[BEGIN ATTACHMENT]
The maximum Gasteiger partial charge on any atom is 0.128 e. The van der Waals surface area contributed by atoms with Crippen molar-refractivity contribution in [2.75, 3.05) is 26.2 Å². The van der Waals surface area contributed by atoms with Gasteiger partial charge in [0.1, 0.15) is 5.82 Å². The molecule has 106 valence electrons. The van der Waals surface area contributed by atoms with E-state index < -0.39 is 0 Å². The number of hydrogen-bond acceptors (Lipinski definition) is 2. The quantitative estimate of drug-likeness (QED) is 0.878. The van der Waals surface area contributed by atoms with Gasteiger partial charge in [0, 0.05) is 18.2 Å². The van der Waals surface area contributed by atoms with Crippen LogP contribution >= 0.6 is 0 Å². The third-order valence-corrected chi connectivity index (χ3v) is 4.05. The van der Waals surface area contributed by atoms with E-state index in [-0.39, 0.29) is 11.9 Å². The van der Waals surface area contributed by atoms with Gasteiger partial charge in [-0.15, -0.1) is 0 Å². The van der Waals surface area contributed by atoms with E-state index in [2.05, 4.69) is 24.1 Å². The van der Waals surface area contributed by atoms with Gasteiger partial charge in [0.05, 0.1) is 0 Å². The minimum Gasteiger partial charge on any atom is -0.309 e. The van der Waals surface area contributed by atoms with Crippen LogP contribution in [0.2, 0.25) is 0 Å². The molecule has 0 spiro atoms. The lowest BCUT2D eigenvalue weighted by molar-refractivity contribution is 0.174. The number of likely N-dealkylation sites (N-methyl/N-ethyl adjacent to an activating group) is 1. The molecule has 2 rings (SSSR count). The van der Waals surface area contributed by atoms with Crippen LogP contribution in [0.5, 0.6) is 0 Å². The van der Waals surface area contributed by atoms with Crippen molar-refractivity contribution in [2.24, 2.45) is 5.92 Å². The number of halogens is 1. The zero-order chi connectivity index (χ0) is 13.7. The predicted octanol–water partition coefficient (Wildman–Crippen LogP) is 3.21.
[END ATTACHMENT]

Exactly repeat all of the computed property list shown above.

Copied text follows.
The maximum Gasteiger partial charge on any atom is 0.128 e. The van der Waals surface area contributed by atoms with Crippen molar-refractivity contribution in [2.75, 3.05) is 26.2 Å². The van der Waals surface area contributed by atoms with Gasteiger partial charge in [0.1, 0.15) is 5.82 Å². The molecule has 106 valence electrons. The van der Waals surface area contributed by atoms with E-state index < -0.39 is 0 Å². The number of hydrogen-bond acceptors (Lipinski definition) is 2. The quantitative estimate of drug-likeness (QED) is 0.878. The van der Waals surface area contributed by atoms with Gasteiger partial charge in [0, 0.05) is 18.2 Å². The van der Waals surface area contributed by atoms with Crippen LogP contribution >= 0.6 is 0 Å². The third-order valence-corrected chi connectivity index (χ3v) is 4.05. The van der Waals surface area contributed by atoms with E-state index in [-0.39, 0.29) is 11.9 Å². The van der Waals surface area contributed by atoms with Gasteiger partial charge in [-0.15, -0.1) is 0 Å². The van der Waals surface area contributed by atoms with E-state index in [2.05, 4.69) is 24.1 Å². The van der Waals surface area contributed by atoms with Gasteiger partial charge in [0.05, 0.1) is 0 Å². The minimum Gasteiger partial charge on any atom is -0.309 e. The van der Waals surface area contributed by atoms with Crippen LogP contribution in [0.2, 0.25) is 0 Å². The molecule has 0 spiro atoms. The lowest BCUT2D eigenvalue weighted by molar-refractivity contribution is 0.174. The number of likely N-dealkylation sites (N-methyl/N-ethyl adjacent to an activating group) is 1. The molecule has 2 rings (SSSR count). The van der Waals surface area contributed by atoms with Crippen LogP contribution in [0.5, 0.6) is 0 Å². The van der Waals surface area contributed by atoms with Crippen molar-refractivity contribution in [2.24, 2.45) is 5.92 Å². The number of halogens is 1. The zero-order chi connectivity index (χ0) is 13.7. The predicted octanol–water partition coefficient (Wildman–Crippen LogP) is 3.21.